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I'm always referencing DLL's in my C# code but they have remained somewhat of a mystery which I would like to clarify. This is a sort of brain dump of questions regarding DLL's

I understand a DLL is a dynamically linked library which I understand means that at run time another program can access this library to get "functionality". However,,,

Consider the following ASP.Net project...

Web.dll Business.dll

Web.dll is the front end functionality and it references business.dll for types and methods.

1) At what point does web.dll dynamically link to business.dll? You notice a lot in Windows HDD thrashing for seemingly small tasks when using Word etc and I reckon that this Word going off and dynamically linking in functionality from other DLL's?

1a) Additionally what loads and links the DLL - the O/S or some runtime framework such as the .Net framework?

1b) What is the process of "linking"? Are checks made that there is compatibility? Loading into the same memory? What does linking actually mean?

2) What actually executes the code in the DLL? Does it get executed by the processor or is there another stage of translation or compilation before the processor will understand the code inside the DLL?

2a) In the case of a DLL built from C# .net what is running this? The .Net framework or the operating system directly?

3) Does a DLL from say Linux work on a Windows system (if such a thing exists) or are they operating system specific?

4) Are they specific to a particular framework? Can a DLL built using C# .Net be used by a DLL built with Borland C++ (example only)?

4a) If the answer to 4 is "no" then really what is the point of a DLL? Why dont the various frameworks use their own formats for linked files? E.g. a .exe build in .Net knows that a file type of .abc is something that it can link into its code.

5) Going back to the web.dll / business.dll example. To get a class type of customer I need to reference business.dll from web.dll. This must mean that business.dll contains a specification of some sort of what a customer class actually is. If I had compiled my business.dll file in say Delphi would C# understand it and be able to create a customer class - or is there some sort of header info or something that says "hey sorry you can only use me from another delphi dll".

5a) Same applies for methods.. can I write a CreateInvoice method in a DLL, compile it in C++ and then access and run it from C#? What stops or allows me from doing this.

6) On the subject of DLL hijacking, surely the replacement (bad) DLL must contain the exact method signatures, types as the one that is being hijacked. I suppose this wouldnt be hard to do if you could find out what methods etc were available in the original DLL.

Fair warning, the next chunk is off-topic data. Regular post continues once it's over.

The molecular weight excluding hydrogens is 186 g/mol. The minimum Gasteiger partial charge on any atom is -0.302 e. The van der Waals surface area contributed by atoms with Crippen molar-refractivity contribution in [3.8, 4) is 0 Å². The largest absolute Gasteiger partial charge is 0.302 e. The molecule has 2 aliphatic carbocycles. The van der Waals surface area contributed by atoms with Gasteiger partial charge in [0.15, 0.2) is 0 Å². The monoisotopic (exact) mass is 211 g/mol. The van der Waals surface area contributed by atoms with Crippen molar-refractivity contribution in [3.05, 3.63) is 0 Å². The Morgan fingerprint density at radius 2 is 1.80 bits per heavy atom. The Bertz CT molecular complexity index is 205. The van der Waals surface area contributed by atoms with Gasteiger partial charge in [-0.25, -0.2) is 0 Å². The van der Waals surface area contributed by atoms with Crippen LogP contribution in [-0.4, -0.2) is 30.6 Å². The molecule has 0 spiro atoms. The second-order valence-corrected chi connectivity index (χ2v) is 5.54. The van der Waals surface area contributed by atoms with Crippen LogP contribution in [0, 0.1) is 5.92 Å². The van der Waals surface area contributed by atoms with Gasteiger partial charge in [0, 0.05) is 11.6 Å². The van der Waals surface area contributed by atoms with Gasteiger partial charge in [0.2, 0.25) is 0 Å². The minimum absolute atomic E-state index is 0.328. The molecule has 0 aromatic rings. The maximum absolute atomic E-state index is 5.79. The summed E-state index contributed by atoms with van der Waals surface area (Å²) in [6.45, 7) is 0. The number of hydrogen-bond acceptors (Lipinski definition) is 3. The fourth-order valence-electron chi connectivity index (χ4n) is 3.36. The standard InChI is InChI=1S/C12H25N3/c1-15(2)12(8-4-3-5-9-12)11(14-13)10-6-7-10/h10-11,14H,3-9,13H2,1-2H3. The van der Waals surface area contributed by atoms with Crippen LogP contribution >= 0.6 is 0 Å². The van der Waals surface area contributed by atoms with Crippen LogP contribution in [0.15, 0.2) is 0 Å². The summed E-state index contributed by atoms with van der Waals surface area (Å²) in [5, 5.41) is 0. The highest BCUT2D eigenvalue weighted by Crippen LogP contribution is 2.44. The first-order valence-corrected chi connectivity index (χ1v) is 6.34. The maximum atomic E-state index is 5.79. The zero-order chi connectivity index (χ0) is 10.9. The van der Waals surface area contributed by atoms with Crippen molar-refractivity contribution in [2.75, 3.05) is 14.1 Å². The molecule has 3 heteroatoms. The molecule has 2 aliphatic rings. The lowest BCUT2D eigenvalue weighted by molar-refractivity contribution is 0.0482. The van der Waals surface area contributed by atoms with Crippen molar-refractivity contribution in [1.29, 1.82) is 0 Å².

6a) A bit of a repeat question here but this goes back to what in my C# program is deciding if I can access another DLL? If my hijacked DLL contained exactly the same methods and types as the original but it was compiled in another lanugage would it work?

Just a few more things that came to me at the last minute...

  • What is DLL importing? and dll registration?

Thats it for now!

Thanks.

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This question might quite be asking for the longest answer in SO history. –  Matti Virkkunen Sep 2 '10 at 15:53
    
I think this question needs a more focus. I won't vote to close because I think it has potential. –  ChaosPandion Sep 2 '10 at 15:54
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It should have been 12 separate Questions. –  Henk Holterman Sep 2 '10 at 16:12
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This is an awesome question, but I really agree with @Chaos and @Matti. This question needs more focus and could/should be split into a number of different questions. –  Chris Thompson Sep 2 '10 at 17:25
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It was a bit of a brain dump when I wrote it + I wanted to centralise knowledge in one area :) –  RemotecUk Sep 2 '10 at 21:04

3 Answers 3

up vote 36 down vote accepted

Here I go, feel free to point out any errors. I'm not exactly an expert with Windows internals...

First of all, you need to understand the difference between two very different kinds of DLLs. Microsoft decided to go with the same file extensions (.exe and .dll) with both .NET (managed code) and native code, however managed code DLLs and native DLLs are very different inside.

1) At what point does web.dll dynamically link to business.dll? You notice a lot in Windows HDD thrashing for seemingly small tasks when using Word etc and I reckon that this Word going off and dynamically linking in functionality from other DLL's?